This morning, Donald Tusk had an unusually provocative line in his speech. “I have been wondering what the special place in hell looks like for those who promoted Brexit without even a sketch of a plan how to carry it safely,” he said. Any politician knows that the image of Brexiteers going to hell cannot be dropped into a speech without huge controversy. Leo Varadkar, the Irish Taoiseach who had been standing next to him, spotted it instantly and was caught on mic joking to Tusk about the outrage it was intended to cause in the UK. Tusk nodded and laughed. Then for good measure, he tweeted out the incendiary point.
I’ve been wondering what that special place in hell looks like, for those who promoted #Brexit, without even a sketch of a plan how to carry it out safely.
— Donald Tusk (@eucopresident) February 6, 2019
All this is an unusual way to conduct diplomacy, but this trolling fits a trend. When Theresa May went to Salzburg to sell her Brexit plan, Tusk released an Instagram picture of him offering her some cake. “Sorry, no cherries” was his punchline – a way of trolling the British. He thinks her Chequers plan “cherry picks” the single market, so chooses instagram to mock her with this point. Some of the fuss over this was misplaced: it’s safe to assume that Tusk and his aides did not know that the Prime Minister says she avoids cake on account of her diabetes (a dietary decision which is, for some, deeply controversial). But the bigger question is whether Tusk taunting Prime Ministers over social media is puerile, or a new diplomatic tool.
For those who do not have a democratic apparatus underneath them (ie, party leaders) Twitter can be a powerful alternative as a tool to reach voters. Donald Trump says that without Twitter, he would not be president. It’s a medium that allows him to set the agenda, then watch his critics rise to the bait – every time. He gets up at 5am, has a shower, starts watching the TV at 6am and then tweets what he sees – like a report saying UK crime is rising ‘amid’ rising Islamism. He might retweet something he agrees with, or take issue with a critic. In this way, he makes the universe bend towards him. But this raises a dilemma for other politicians: if Twitter is so powerful a medium, what’s the correct protocol?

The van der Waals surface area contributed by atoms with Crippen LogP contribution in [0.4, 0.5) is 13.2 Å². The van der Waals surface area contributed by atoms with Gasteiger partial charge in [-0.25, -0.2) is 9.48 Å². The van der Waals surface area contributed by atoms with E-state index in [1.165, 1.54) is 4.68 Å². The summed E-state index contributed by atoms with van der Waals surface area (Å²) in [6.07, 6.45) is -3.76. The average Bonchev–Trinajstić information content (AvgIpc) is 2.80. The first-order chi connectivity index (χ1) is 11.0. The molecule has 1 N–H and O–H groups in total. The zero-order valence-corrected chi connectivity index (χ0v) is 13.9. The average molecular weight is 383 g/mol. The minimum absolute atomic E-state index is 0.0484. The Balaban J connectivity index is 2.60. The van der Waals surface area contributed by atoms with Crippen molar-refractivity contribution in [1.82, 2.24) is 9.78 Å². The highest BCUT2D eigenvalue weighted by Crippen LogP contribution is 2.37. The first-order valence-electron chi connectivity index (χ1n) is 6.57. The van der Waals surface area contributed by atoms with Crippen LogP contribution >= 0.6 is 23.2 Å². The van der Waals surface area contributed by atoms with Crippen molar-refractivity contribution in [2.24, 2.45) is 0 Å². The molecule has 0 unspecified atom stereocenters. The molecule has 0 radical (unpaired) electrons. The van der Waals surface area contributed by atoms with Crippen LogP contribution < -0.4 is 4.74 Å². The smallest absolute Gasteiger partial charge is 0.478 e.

The consensus, outside of Trumpworld, is that Twitter should be used sparingly. Twitter is effective at getting things out, but very ineffective as a means of conducting debate. It tends to lure people to extremes, bring out the worst in people, encourages a cycle of spats and insults which are seldom edifying for anyone involved. For Trump’s style of politics, this works. But for other democracies, not so much. So most politicians tend to use it to broadcast: to draw attention to speeches and announcements. Perhaps make a statement after a tragedy, or use Twitter to convey a summary of an announcement they’re making. But most would avoid trolling, or entering a Twitter spat.
Yet the European Commission has been using the same tactics at Trump. When Martin Selmayr was chief of staff to Jean-Claude Juncker, he used Twitter to take issue with Nick Timothy, a Telegraph columnist and Theresa May’s former chief of staff, to say that he did not leak the contents of the dinner between May and Juncker. For his part, M Juncker said he was shocked – shocked! – to find out that the German press had been leaked a version of the conversation that was damaging to Mrs May and flattering to him.
Set aside the leaking, which is now a trademark EU tactic. What’s striking is to see Selmayr engage in a Twitter spat with a Daily Telegraph columnist: it’s very unusual behaviour in a democracy. A chief of staff exists to serve democratically-elected ministers, not pose as a personality in their own right and pick fights. When Timothy was serving Theresa May, he didn’t tweet. Not even Steve Bannon tweeted when he was at the White House. There’s a kind of unspoken decorum: if you’re working for an elected principal, you stay quiet. Your boss does the talking. And if provoked (as spin chiefs always are) never respond directly because that makes you the story.